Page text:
Fresh fruit and veg markets given boost.jpg

Fresh fruit and veg markets given boost


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LISBON CÂMARA has given a welcome tonic to Lisbon’s 29 municipal street markets in a bid to help them survive stiff competition from hypermarkets.

The city is one of the few European capitals left where traditional markets, with centuries of history characterised by a riot of colour, sounds and smells, still abound.

However, many famous markets such as those around the city’s Cais do Sodré area are losing clientele to the larger, cheaper and more convenient hypermarkets such as Pingo Doce, Continente, Feira Nova and Jumbo, which have popped up like mushrooms in the past decade.

Although the city’s main markets around Cais do Sodré have enjoyed a renaissance in recent years, other smaller markets hidden away within Lisbon’s bairros have a run-down feel to them giving the distinct impression that their days are numbered.

The Câmara has come up with a solution it calls Progressive Extensions (Alargamento Progressivo), which means that municipal laws will be altered so that the markets can extend their opening hours and the days of the week licensed to operate. “The idea is to give the consumer more choice and flexibility as to when they can shop, especially given so many people are at work during the traditional hours when the markets are open,” said a spokesperson from the Câmara.

Investors needed

In Porto, for example, the Câmara has been actively encouraging Irish investors into the historic city centre Bolhão fresh fruit, flower and vegetable market to revamp the famous Victorian 1850s building, introducing shops, cafés, restaurants, offices and even housing as well as other attractions in what will be a 50 million euro Covent Garden-style facelift development.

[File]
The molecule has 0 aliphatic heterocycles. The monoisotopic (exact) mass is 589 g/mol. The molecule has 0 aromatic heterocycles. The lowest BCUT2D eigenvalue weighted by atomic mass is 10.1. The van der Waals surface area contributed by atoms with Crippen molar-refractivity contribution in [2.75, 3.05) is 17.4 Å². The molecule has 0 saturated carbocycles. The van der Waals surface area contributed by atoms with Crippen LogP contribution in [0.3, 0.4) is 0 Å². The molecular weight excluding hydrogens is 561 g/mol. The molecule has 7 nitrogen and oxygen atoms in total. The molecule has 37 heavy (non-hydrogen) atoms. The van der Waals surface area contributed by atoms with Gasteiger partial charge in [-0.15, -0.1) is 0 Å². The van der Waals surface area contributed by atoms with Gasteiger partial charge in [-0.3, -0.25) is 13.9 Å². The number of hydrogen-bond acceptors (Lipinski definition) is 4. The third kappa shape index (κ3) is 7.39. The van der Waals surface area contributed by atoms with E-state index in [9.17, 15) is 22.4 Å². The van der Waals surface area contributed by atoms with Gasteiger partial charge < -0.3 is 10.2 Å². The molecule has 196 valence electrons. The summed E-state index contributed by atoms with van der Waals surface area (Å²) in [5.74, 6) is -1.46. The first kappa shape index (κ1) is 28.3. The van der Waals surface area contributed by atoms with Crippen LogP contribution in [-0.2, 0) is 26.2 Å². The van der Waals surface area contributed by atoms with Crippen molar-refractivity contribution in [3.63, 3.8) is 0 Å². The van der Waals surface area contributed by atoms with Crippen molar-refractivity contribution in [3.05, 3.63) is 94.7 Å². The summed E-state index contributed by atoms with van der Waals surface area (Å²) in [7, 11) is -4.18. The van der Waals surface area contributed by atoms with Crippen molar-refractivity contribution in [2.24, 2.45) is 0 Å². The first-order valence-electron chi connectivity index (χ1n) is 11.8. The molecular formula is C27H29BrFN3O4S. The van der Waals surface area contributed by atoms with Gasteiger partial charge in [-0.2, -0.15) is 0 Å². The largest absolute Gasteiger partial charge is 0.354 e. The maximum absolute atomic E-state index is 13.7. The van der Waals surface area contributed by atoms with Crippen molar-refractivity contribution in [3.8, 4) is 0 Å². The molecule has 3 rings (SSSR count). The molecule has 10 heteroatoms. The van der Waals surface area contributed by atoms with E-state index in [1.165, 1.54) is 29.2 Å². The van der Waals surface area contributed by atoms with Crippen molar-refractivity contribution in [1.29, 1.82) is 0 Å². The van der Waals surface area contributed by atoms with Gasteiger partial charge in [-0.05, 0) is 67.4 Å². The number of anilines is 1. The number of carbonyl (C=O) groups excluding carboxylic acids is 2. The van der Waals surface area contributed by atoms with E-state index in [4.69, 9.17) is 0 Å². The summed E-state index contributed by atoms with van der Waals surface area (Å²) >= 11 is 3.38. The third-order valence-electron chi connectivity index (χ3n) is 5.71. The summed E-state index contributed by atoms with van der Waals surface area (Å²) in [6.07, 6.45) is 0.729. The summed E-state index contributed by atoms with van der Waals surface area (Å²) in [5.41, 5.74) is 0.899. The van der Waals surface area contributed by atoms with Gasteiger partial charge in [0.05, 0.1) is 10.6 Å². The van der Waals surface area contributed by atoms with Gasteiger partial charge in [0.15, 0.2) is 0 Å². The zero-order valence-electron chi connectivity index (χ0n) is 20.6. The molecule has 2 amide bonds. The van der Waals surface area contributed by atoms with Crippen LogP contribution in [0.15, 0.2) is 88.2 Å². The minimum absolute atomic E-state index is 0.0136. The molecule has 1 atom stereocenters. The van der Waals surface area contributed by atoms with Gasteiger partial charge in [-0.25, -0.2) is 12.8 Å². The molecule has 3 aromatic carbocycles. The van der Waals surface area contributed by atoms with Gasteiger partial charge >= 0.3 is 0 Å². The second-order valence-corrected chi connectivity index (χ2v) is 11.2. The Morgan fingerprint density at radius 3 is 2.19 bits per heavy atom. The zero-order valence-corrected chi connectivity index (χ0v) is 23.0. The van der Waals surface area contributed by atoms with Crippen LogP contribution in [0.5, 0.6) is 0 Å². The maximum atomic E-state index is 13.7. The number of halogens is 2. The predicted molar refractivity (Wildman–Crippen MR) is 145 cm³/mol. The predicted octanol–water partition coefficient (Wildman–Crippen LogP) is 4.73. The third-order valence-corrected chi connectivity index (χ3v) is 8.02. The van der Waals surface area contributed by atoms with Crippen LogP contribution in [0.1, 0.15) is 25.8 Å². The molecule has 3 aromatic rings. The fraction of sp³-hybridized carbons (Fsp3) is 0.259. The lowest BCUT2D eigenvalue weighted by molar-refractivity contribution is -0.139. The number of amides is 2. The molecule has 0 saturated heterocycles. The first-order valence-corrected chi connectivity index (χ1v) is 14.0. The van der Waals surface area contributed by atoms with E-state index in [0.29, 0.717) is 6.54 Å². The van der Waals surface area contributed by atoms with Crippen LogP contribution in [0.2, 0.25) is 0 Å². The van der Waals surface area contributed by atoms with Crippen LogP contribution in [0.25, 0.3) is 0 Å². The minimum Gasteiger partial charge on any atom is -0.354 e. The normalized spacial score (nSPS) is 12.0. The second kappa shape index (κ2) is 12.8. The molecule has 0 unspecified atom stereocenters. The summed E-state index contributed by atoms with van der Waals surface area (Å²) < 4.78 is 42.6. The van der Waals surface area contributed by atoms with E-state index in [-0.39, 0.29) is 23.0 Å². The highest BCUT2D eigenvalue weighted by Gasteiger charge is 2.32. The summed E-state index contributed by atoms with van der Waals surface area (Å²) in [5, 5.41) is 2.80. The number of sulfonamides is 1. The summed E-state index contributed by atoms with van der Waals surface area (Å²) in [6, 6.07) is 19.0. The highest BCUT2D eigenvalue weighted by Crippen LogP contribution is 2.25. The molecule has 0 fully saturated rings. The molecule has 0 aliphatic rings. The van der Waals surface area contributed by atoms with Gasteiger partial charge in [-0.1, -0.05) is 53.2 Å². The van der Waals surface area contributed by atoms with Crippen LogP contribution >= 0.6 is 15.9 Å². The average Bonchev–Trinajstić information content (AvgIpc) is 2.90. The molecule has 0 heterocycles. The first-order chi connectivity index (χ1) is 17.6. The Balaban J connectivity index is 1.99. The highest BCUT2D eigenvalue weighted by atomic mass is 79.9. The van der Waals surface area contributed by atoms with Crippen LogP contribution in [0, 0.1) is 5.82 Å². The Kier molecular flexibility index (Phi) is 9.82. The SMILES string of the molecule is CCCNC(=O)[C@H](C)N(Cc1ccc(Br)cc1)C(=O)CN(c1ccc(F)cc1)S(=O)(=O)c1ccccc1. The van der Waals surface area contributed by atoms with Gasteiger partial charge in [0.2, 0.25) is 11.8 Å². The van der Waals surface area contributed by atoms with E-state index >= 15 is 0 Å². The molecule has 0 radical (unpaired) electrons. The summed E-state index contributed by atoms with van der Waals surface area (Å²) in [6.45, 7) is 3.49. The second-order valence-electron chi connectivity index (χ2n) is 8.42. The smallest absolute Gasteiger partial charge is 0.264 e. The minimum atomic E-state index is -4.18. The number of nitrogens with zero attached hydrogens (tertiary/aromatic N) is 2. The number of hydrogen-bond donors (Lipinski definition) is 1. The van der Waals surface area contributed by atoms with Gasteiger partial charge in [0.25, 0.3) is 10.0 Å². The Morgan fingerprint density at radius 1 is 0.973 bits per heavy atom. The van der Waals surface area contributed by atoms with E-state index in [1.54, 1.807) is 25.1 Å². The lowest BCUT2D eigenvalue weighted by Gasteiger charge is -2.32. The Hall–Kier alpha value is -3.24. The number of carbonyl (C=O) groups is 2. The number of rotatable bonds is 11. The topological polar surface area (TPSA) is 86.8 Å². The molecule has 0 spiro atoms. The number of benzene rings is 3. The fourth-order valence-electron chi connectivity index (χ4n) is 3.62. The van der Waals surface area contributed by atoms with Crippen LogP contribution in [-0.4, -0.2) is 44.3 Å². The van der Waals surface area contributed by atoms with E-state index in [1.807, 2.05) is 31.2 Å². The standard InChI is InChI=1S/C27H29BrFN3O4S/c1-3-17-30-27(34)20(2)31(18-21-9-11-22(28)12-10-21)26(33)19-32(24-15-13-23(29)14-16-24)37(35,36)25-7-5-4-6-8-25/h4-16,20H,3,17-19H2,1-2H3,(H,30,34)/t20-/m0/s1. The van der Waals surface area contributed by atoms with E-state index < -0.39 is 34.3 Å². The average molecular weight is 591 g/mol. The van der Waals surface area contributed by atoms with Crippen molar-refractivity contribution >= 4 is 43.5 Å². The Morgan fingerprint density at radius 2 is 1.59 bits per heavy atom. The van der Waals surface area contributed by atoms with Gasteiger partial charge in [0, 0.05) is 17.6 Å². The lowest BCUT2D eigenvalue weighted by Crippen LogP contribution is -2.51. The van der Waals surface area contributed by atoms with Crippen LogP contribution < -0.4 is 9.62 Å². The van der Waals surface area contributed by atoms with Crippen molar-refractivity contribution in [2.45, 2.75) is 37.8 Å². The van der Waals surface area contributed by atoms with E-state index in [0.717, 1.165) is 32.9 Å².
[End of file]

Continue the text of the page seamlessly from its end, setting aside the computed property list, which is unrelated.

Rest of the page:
Cash-strapped Câmaras say they simply don’t have the money to do it alone, but in Public-Private Partnerships and the right direct investment, key city markets in Lisbon can be regenerated and modernised while still maintaining tradition, attracting tourists and a new generation of shoppers alike.

Another new initiative is aimed at getting school children and young people on board to the importance of local markets and the nutritional value of their fresh, often organically produced goods. So far, 1,500 children have been taken on guided tours of the markets.

According to the Câmara, of Lisbon’s 29 markets, the most recent to have been restored is Ajuda which was re-launched in 2006 after a multimillion euro revamp. Others that are far older because of their mid 19th-century wrought iron architecture such as Santa Clara (1877) and Ribeira (1882) are historical references that if not preserved and invested in could come to represent the extinction of an important social, commercial and cultural urban heritage.

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